If Walls Could Talk

RECLAIMED WOOD TELLS ITS OWN TALE.

BY LENORE RICH

Who doesn’t love a good story? When the Coney Island boardwalk was repaired with concrete and plastic, the South American wood was “rescued” and restored, and the new owner of this iconic material now has quite a tale to tell. A hot trend in home design, reclaimed wood is available in varieties ranging from 600-year-old bog or swamp oak to remnants of historic buildings. Accent walls, flooring, benches, tables, decking—its applications are limited only by one’s imagination.

Antique redwood, originally railroaded across the country and recently rescued from now-defunct New York City water towers, is particularly desirable because redwood is no longer harvested. Constructed by barrel makers in the 1800s, these towers were used to store and deliver water to the top floors of New York skyscrapers. Strong yet light and water-resistant, this wood can be creatively optimized by highlighting the patterns made over time by water. Combining the interior, water-stained wood with exterior wood that was exposed to rain, wind and local natural elements takes the time-worn look up a notch. And owning a piece of the New York skyline is priceless

Gus Retsinas, a wood flooring specialist at Manhattan Forest Products, insists that the days of tossing scrap materials are gone. “Green is in. When a building is demolished, someone wants the bricks, someone else the wood.” Their New York showroom features a walk-in closet with reclaimed wood flooring, finished with natural oils to bring out its intrinsic color and beauty. (The treatment does for wood what hand cream does for dry skin.) Many customers, including well-known celebrities, seek this material out for “the look” as well as “the story.” Prices range from roughly $11 to $40 per square foot.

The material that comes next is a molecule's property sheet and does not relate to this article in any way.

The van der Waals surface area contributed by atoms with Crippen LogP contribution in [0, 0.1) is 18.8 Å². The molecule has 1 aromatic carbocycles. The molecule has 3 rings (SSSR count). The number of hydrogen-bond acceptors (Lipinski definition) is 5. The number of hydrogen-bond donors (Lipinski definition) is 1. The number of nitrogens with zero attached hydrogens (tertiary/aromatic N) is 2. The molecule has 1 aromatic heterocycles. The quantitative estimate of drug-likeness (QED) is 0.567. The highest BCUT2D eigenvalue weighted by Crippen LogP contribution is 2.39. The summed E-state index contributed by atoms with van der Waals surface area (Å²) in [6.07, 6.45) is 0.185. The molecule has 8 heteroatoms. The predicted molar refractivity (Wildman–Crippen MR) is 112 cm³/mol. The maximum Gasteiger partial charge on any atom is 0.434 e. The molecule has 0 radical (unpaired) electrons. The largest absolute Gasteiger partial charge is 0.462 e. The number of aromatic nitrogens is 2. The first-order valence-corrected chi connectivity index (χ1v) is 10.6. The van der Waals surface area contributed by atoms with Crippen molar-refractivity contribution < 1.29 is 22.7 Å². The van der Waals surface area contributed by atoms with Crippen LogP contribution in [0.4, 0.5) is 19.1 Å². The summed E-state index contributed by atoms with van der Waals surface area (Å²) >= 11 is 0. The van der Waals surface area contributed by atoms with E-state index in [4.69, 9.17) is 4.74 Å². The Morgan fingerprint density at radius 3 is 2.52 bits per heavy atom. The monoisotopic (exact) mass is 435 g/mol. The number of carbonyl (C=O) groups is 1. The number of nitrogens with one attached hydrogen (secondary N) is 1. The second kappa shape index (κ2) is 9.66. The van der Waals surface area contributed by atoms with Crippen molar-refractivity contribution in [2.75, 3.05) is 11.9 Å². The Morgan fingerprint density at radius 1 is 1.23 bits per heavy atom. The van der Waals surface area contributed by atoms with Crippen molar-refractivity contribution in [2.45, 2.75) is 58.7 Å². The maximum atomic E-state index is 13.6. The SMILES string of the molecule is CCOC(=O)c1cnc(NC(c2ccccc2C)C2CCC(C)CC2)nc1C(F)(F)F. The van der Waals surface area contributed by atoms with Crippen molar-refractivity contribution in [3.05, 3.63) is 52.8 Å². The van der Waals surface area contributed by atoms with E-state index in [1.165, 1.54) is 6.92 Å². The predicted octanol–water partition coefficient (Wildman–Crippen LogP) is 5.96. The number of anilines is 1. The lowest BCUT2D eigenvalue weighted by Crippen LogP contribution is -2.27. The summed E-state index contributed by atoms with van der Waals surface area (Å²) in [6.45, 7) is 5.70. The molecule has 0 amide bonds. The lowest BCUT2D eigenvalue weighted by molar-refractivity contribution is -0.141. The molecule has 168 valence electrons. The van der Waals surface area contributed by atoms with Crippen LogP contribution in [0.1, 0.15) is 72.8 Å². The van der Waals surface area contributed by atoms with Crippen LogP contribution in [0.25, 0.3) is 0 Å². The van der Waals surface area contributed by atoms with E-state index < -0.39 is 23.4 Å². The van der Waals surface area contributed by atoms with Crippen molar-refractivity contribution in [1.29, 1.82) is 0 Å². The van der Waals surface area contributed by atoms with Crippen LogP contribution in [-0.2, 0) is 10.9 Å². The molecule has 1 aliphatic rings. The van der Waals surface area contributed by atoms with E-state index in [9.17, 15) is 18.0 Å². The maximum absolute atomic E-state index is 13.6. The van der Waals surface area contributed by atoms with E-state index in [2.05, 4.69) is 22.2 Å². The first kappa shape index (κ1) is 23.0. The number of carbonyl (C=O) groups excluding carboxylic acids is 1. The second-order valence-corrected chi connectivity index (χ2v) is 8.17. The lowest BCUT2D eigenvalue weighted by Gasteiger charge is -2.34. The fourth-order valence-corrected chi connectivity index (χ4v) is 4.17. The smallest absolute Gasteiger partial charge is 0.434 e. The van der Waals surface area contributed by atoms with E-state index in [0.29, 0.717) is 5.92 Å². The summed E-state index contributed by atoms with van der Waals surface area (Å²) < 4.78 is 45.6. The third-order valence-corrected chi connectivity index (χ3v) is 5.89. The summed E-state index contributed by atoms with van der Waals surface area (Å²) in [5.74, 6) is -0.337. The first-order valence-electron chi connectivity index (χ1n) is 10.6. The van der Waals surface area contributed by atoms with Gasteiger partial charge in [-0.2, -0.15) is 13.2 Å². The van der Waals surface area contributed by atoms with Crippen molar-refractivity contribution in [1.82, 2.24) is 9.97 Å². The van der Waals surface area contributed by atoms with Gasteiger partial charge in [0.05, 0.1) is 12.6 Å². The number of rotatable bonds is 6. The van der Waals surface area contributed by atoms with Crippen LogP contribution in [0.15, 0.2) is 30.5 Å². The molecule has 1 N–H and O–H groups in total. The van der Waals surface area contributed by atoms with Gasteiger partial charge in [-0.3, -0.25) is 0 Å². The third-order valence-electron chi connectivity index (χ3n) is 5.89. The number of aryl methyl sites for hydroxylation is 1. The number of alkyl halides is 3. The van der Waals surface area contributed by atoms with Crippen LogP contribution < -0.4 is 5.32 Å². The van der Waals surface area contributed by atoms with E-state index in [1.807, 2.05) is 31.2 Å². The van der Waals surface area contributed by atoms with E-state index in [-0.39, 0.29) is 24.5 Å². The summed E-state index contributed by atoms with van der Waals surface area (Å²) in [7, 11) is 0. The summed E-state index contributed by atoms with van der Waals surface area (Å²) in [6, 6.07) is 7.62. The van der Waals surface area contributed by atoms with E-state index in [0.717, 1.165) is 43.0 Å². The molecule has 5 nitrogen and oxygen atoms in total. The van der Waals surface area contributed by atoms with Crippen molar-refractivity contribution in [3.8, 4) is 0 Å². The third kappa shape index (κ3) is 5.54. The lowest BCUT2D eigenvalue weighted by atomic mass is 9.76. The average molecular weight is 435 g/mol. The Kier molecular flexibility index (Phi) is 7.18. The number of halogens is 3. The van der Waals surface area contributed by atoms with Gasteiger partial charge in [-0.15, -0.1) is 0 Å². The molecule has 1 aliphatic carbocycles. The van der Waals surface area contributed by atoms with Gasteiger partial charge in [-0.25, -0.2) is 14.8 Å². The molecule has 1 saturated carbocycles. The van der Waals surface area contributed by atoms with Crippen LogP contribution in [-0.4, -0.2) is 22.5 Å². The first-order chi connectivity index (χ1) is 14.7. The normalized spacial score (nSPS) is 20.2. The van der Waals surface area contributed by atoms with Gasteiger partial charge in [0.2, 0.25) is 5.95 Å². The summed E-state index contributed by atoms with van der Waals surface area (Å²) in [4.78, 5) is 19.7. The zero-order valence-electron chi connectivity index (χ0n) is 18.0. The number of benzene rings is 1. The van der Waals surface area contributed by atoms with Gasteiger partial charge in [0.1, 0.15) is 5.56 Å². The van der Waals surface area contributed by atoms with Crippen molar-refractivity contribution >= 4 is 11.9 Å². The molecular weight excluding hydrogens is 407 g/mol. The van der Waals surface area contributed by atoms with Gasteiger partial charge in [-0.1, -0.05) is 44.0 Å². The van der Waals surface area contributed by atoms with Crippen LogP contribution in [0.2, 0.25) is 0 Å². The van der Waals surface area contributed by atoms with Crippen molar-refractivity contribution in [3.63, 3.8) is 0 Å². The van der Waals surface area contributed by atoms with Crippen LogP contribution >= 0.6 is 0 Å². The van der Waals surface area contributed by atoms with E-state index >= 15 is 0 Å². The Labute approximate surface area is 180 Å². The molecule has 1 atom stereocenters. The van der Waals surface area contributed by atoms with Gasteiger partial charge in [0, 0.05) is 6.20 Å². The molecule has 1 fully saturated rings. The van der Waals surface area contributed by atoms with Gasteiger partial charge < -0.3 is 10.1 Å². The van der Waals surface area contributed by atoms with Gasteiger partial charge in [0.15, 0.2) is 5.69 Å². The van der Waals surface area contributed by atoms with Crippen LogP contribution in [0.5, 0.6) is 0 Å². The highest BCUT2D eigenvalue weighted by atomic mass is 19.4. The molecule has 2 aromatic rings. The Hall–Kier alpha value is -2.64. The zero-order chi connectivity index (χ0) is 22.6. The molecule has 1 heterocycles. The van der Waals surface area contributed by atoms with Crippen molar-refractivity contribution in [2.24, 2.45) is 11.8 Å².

Another popular source for wood as conversation piece: the stock of reclaimed wood from the Marsellus Casket Company, famed for fine wood caskets used by notables like John F. Kennedy, Jacqueline Onassis, Richard Nixon and Mickey Mantle. Established in 1882, their building was destroyed in a 2010 fire. The owners could not rebuild, much of the wood was reclaimed, and so the story lives on. “People are knowledgeable and discerning,” says Retsinas. “Many seek out a specific source or finish. Each time-worn board has its own character, thanks in part to its original geographic location. Oak from New England isn’t identical to oak from Michigan.”

When building their Santa Fe home, the Alexanders used reclaimed wood extensively. Ceiling beams were constructed from trees that died naturally and had intrinsic rustic character. Some flooring was purchased from an upstate New York mill that cut the wood before the tree was downed. By so doing, the width of the planks measures in at an exceptional 24 inches; there are also fewer seams and an undeniable originality. Old barn wood appealed to them because it had been hand chiseled. Yet another wood they selected was milled and three inches thick, providing a unique look as well as superb soundproofing.

Is leather your preference? Ecodomo’s line of reclaimed (recycled) leather comes from tanneries that produce for BMW, Coach and the like. Made from at least 70% pre-consumer recycled material, it’s shredded and bound with natural latex and bark. Versatile and economical, it can be used anywhere wood veneer is applied. Remodeling your entertainment area? Why not opt for wood flooring from a famed brewery, a chandelier crafted from antique wine barrels and a recycled BMW sofa? It’s all about the look…and the story!

Speak Your Mind

*